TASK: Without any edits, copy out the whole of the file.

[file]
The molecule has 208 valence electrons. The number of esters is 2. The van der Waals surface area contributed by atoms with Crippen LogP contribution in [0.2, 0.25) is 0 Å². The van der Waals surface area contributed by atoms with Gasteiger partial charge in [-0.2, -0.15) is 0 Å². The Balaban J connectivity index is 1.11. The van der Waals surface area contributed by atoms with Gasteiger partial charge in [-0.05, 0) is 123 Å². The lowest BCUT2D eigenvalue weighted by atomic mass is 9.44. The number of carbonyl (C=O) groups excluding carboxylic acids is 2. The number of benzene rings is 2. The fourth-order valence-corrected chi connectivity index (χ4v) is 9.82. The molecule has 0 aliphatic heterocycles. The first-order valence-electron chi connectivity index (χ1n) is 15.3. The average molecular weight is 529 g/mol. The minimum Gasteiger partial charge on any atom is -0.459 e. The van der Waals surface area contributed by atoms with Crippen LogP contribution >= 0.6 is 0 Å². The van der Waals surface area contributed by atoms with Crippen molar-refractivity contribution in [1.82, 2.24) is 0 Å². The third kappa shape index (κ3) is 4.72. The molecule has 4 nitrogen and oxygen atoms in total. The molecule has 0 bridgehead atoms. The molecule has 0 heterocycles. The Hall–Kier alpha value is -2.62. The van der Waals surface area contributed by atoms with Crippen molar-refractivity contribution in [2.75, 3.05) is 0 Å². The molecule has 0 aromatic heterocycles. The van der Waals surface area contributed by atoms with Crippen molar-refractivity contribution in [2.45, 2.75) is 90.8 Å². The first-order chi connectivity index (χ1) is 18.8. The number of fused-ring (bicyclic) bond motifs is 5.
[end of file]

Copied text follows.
The molecule has 208 valence electrons. The number of esters is 2. The van der Waals surface area contributed by atoms with Crippen LogP contribution in [0.2, 0.25) is 0 Å². The van der Waals surface area contributed by atoms with Gasteiger partial charge in [-0.2, -0.15) is 0 Å². The Balaban J connectivity index is 1.11. The van der Waals surface area contributed by atoms with Gasteiger partial charge in [-0.05, 0) is 123 Å². The lowest BCUT2D eigenvalue weighted by atomic mass is 9.44. The number of carbonyl (C=O) groups excluding carboxylic acids is 2. The number of benzene rings is 2. The fourth-order valence-corrected chi connectivity index (χ4v) is 9.82. The molecule has 0 aliphatic heterocycles. The first-order valence-electron chi connectivity index (χ1n) is 15.3. The average molecular weight is 529 g/mol. The minimum Gasteiger partial charge on any atom is -0.459 e. The van der Waals surface area contributed by atoms with Crippen LogP contribution >= 0.6 is 0 Å². The van der Waals surface area contributed by atoms with Crippen molar-refractivity contribution in [1.82, 2.24) is 0 Å². The third kappa shape index (κ3) is 4.72. The molecule has 4 nitrogen and oxygen atoms in total. The molecule has 0 bridgehead atoms. The molecule has 0 heterocycles. The Hall–Kier alpha value is -2.62. The van der Waals surface area contributed by atoms with Crippen molar-refractivity contribution in [2.75, 3.05) is 0 Å². The molecule has 0 aromatic heterocycles. The van der Waals surface area contributed by atoms with Crippen molar-refractivity contribution in [2.45, 2.75) is 90.8 Å². The first-order chi connectivity index (χ1) is 18.8. The number of fused-ring (bicyclic) bond motifs is 5.